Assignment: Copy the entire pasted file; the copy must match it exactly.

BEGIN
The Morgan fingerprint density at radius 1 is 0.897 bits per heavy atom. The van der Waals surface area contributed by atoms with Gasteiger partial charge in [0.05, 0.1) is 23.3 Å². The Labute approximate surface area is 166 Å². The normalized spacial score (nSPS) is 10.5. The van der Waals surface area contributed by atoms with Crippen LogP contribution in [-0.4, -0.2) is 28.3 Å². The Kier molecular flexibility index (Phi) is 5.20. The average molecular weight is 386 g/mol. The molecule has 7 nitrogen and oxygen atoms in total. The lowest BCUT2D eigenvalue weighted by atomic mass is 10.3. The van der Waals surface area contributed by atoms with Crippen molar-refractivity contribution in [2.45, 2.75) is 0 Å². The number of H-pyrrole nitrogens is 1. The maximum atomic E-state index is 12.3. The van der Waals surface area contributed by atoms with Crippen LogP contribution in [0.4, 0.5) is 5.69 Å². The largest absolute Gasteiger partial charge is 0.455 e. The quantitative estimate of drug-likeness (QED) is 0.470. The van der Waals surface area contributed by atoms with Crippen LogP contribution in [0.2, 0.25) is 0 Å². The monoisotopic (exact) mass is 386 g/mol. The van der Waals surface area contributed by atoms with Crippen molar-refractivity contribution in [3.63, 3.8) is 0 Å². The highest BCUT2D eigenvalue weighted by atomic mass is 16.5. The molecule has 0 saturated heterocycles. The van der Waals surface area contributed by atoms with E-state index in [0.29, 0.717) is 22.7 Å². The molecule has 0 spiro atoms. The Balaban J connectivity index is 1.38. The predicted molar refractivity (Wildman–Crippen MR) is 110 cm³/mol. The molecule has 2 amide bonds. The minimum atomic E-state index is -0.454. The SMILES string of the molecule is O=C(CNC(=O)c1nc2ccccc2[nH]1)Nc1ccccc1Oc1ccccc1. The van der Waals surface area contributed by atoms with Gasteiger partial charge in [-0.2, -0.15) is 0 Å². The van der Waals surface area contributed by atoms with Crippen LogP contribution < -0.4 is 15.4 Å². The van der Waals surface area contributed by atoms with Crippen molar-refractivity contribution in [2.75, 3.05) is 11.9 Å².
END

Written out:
The Morgan fingerprint density at radius 1 is 0.897 bits per heavy atom. The van der Waals surface area contributed by atoms with Gasteiger partial charge in [0.05, 0.1) is 23.3 Å². The Labute approximate surface area is 166 Å². The normalized spacial score (nSPS) is 10.5. The van der Waals surface area contributed by atoms with Crippen LogP contribution in [-0.4, -0.2) is 28.3 Å². The Kier molecular flexibility index (Phi) is 5.20. The average molecular weight is 386 g/mol. The molecule has 7 nitrogen and oxygen atoms in total. The lowest BCUT2D eigenvalue weighted by atomic mass is 10.3. The van der Waals surface area contributed by atoms with Crippen molar-refractivity contribution in [2.45, 2.75) is 0 Å². The number of H-pyrrole nitrogens is 1. The maximum atomic E-state index is 12.3. The van der Waals surface area contributed by atoms with Crippen LogP contribution in [0.4, 0.5) is 5.69 Å². The largest absolute Gasteiger partial charge is 0.455 e. The quantitative estimate of drug-likeness (QED) is 0.470. The van der Waals surface area contributed by atoms with Crippen LogP contribution in [0.2, 0.25) is 0 Å². The monoisotopic (exact) mass is 386 g/mol. The van der Waals surface area contributed by atoms with Crippen molar-refractivity contribution in [3.63, 3.8) is 0 Å². The highest BCUT2D eigenvalue weighted by atomic mass is 16.5. The molecule has 0 saturated heterocycles. The van der Waals surface area contributed by atoms with E-state index in [0.29, 0.717) is 22.7 Å². The molecule has 0 spiro atoms. The Balaban J connectivity index is 1.38. The predicted molar refractivity (Wildman–Crippen MR) is 110 cm³/mol. The molecule has 2 amide bonds. The minimum atomic E-state index is -0.454. The SMILES string of the molecule is O=C(CNC(=O)c1nc2ccccc2[nH]1)Nc1ccccc1Oc1ccccc1. The van der Waals surface area contributed by atoms with Gasteiger partial charge in [-0.2, -0.15) is 0 Å². The van der Waals surface area contributed by atoms with Crippen LogP contribution < -0.4 is 15.4 Å². The van der Waals surface area contributed by atoms with Crippen molar-refractivity contribution in [2.75, 3.05) is 11.9 Å².